The LN officially entered operation in 2017 and is still undergoing development (at time of writing: Nov 2023: lnd_v0.17.0-beta, or cln_v23.08.1: Satoshi’s Successor II). By March 2022, the LN held ~₿3,500, by June 2022 that had increased to ~₿4,000, in March 2023 this had grown to ~₿5,300. A node operator sets up a node by downloading the complete Bitcoin blockchain and synchronizing it with the network. The operator then creates a new LN wallet, and sends Bitcoin to that wallet from the main blockchain. Once the LN wallet has been funded, the operator can open channels to other nodes. Connections between nodes cannot be refused, as long as they meet the publicly visible conditions set by the node operator. Node performance is public information, and factors such as liquidity level, number of channels, uptime and other metrics are all considered when operators choose to establish a connection. More details on partner channel selection are covered in section 5.2.


    Fig 2. Simplified overview of Bitcoin Layer 1 and Layer 2 connectivity, diagram per B. Obondo (2018).24

    The LN is a locked-liquidity mesh network that uses thousands of nodes to decrease the work done by the main blockchain. Bitcoin is moved (suspended) from the main chain to L2 by creating a UTXO, which is similar to a receipt. UTXOs are an oddity of the way Bitcoin functions that has no parallel in traditional finance. In this context, it can be considered a form of escrow, which only that L2 node can access, but others can see. Bitcoin payments are measured in Bitcoin (₿), Satoshis (Sats) or mSats; where ₿1 = 100,000,000 Sats, and mSats are 1/1000th of a Sat. The smallest fee division is measured in parts per million (ppm). Currently mSat divisions and ppm are only used by node operators for fee calculations; conventional user wallets do not support this level of granularity. To establish a mental frame of reference, and using round numbers for simplicity, where ₿1 = $100,000, 1 Sat = $0.001, therefore 1 mSat =< $0.000,001.

    Where multiple users are connected to the same node, payments occur almost instantly, and at zero or close-to-zero cost. Where users are not connected to the same node, the payment instruction must hop (be routed) from node to node until it reaches its destination which may take ~3-30 seconds. Each node charges a fee, similar to tolls on a road, and some nodes charge no fees. To be able to transmit a payment, a node must have sufficient liquidity, and this is one of the reasons why nodes broadcast their liquidity information. All or part of the node’s available liquidity is locked into one-or-more payment channels. Node channels have a local and remote side, and this is the reason why one common analogy used to describe a LN node is the abacus. Funds do not actually leave the node, but beads (Sats) are moved from side-to-side on a series of connected abacuses (nodes), that only record the net channel balance. When a node operator wishes to withdraw liquidity (settle funds to L1), they close the channel, and then close the UTXO (escrow account) on L1.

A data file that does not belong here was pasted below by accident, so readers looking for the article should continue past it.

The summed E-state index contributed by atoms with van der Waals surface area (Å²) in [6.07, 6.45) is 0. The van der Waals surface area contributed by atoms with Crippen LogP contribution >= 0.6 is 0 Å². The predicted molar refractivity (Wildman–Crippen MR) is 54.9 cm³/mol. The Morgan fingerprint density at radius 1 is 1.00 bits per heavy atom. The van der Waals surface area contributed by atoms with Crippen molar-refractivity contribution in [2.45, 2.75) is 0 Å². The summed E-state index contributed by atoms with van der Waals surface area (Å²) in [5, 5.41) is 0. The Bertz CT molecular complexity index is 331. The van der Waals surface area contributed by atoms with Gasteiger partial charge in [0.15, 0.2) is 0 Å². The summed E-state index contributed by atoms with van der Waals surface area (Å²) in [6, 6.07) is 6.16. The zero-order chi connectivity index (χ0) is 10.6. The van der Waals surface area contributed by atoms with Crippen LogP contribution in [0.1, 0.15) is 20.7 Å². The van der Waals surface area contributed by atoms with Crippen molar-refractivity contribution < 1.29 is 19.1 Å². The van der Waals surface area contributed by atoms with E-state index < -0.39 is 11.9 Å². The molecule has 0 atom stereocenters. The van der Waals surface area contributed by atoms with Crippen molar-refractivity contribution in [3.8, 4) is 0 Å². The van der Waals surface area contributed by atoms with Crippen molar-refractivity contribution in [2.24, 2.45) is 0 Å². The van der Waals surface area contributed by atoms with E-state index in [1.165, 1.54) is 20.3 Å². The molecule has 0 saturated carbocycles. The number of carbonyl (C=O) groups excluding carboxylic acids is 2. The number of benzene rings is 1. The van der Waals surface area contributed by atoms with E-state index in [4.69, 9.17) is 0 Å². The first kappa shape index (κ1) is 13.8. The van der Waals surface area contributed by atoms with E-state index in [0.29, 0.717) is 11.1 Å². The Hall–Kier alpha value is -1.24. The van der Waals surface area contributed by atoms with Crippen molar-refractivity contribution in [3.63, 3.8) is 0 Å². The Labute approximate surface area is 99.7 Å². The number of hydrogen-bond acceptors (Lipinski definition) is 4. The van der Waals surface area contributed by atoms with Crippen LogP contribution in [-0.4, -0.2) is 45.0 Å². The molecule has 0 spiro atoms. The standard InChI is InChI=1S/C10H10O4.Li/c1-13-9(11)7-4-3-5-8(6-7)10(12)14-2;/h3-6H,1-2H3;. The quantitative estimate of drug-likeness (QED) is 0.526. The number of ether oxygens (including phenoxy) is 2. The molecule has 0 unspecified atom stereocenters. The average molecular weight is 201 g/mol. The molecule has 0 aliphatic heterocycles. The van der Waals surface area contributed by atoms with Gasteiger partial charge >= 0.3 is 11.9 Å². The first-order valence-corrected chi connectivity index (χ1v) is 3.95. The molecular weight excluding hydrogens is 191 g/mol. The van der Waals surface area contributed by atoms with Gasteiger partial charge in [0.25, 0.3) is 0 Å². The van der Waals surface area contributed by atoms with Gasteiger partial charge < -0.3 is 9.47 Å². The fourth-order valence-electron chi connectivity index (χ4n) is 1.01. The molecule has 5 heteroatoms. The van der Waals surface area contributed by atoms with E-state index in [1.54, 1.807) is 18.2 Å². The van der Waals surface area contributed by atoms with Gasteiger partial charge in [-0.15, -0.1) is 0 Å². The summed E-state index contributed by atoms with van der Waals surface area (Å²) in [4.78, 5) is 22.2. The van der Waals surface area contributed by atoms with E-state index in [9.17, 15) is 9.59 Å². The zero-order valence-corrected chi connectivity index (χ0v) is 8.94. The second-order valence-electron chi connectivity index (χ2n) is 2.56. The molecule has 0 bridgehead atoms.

Node operators, then, provide liquidity, and charge a fee for use of their channel. This fee is paid whenever that node and channel is used for a payment, which leads to an outcome where node operators seek to maximize traffic through their node, but do so by minimizing fees. For various reasons, this is a multi-factorial problem, and is not easily resolved by a Lagrangian maximization. Pickhardt and Richter (2021) are currently the closest to finding an optimized solution.25 Furthermore, it is not possible to set all fees on a node to zero, then automatically obtain all payment flows, because there are issues related to (node) distance, fees charged by connected peers along the payment path, and liquidity.26 The net liquidity of the node must also remain somewhat balanced.

    Figure 3 presents a simplified hypothetical node, where a Bitcoin wallet with ₿50 has been used to provide ₿36 in liquidity to a node, creating Peer 0. ₿14 in liquidity is retained on L1. In this example, node liquidity is fully utilized and distributed across 5 channels, though some liquidity can be kept in reserve if required. Node channels do not need to be equal in size, as this enables the liquidity to go where it is needed. Channel sizes in Fig 3 are drawn to scale, such that Channel 1 shows a balanced local/remote channel, with ₿4 on the local side, and ₿4 on the remote side (Peer 1). This means the channel could support a payment of up ₿4 in either direction, but using the full amount would drain the channel. Channel 2 is another ₿8 channel but this time the balance is skewed toward the remote side (Peer 2), as more payments have been pushed in that direction. Channel 3 is relatively small compared to the others, and could be connected to a hobbyist or friend. Channels 4 and 5 are larger, and from the perspective of Peer 4, Peer 0 might be considered a “liquidity drain.” Channel 5 is the reverse situation, and Peer 5 is the drain. Several details of the LN system such as channel reserves, anchors, locked channels, and forced closes are purposefully omitted here, to focus on the principles of the system.

    Other aspects of node operation include personally making payments. In this situation, a user must deposit sufficient on-chain funds to open a channel. For example, if a user opens a ₿10 channel (in one direction only), all the capacity will be on the local side. If this is the user’s only channel and they make an ₿8 payment, they will be able to receive up to ₿8 in payments in return, via that channel; however, they would be limited to making up to ₿2 in payments until they receive inbound payments through that channel. If a channel is only funded on one side, then a payment must first be made, in order to receive a payment. This is the reason that many channels are opened in a “dual funded” state, and also shows why triangle swaps and Rings of Fire (described in Section 6) are popular ways of obtaining inbound liquidity.